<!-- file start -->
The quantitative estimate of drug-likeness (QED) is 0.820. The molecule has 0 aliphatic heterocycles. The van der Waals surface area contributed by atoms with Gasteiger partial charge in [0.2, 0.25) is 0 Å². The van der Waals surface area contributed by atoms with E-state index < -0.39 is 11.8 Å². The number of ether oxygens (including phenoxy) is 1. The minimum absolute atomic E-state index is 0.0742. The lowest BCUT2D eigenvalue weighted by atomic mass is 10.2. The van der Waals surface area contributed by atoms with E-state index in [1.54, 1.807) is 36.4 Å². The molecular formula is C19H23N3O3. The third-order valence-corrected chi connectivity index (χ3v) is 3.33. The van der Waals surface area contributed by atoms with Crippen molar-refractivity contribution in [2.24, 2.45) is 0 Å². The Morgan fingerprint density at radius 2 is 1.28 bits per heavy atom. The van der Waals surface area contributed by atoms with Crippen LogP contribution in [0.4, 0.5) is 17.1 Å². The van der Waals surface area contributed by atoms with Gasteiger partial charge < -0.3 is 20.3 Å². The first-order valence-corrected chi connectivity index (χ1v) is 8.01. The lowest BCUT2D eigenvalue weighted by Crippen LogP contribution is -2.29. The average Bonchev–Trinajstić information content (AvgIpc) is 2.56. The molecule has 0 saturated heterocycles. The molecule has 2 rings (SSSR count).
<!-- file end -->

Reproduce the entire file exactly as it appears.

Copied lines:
The quantitative estimate of drug-likeness (QED) is 0.820. The molecule has 0 aliphatic heterocycles. The van der Waals surface area contributed by atoms with Gasteiger partial charge in [0.2, 0.25) is 0 Å². The van der Waals surface area contributed by atoms with E-state index < -0.39 is 11.8 Å². The number of ether oxygens (including phenoxy) is 1. The minimum absolute atomic E-state index is 0.0742. The lowest BCUT2D eigenvalue weighted by atomic mass is 10.2. The van der Waals surface area contributed by atoms with E-state index in [1.54, 1.807) is 36.4 Å². The molecular formula is C19H23N3O3. The third-order valence-corrected chi connectivity index (χ3v) is 3.33. The van der Waals surface area contributed by atoms with Crippen molar-refractivity contribution in [2.24, 2.45) is 0 Å². The Morgan fingerprint density at radius 2 is 1.28 bits per heavy atom. The van der Waals surface area contributed by atoms with Crippen LogP contribution in [0.4, 0.5) is 17.1 Å². The van der Waals surface area contributed by atoms with Gasteiger partial charge < -0.3 is 20.3 Å². The first-order valence-corrected chi connectivity index (χ1v) is 8.01. The lowest BCUT2D eigenvalue weighted by Crippen LogP contribution is -2.29. The average Bonchev–Trinajstić information content (AvgIpc) is 2.56. The molecule has 0 saturated heterocycles. The molecule has 2 rings (SSSR count).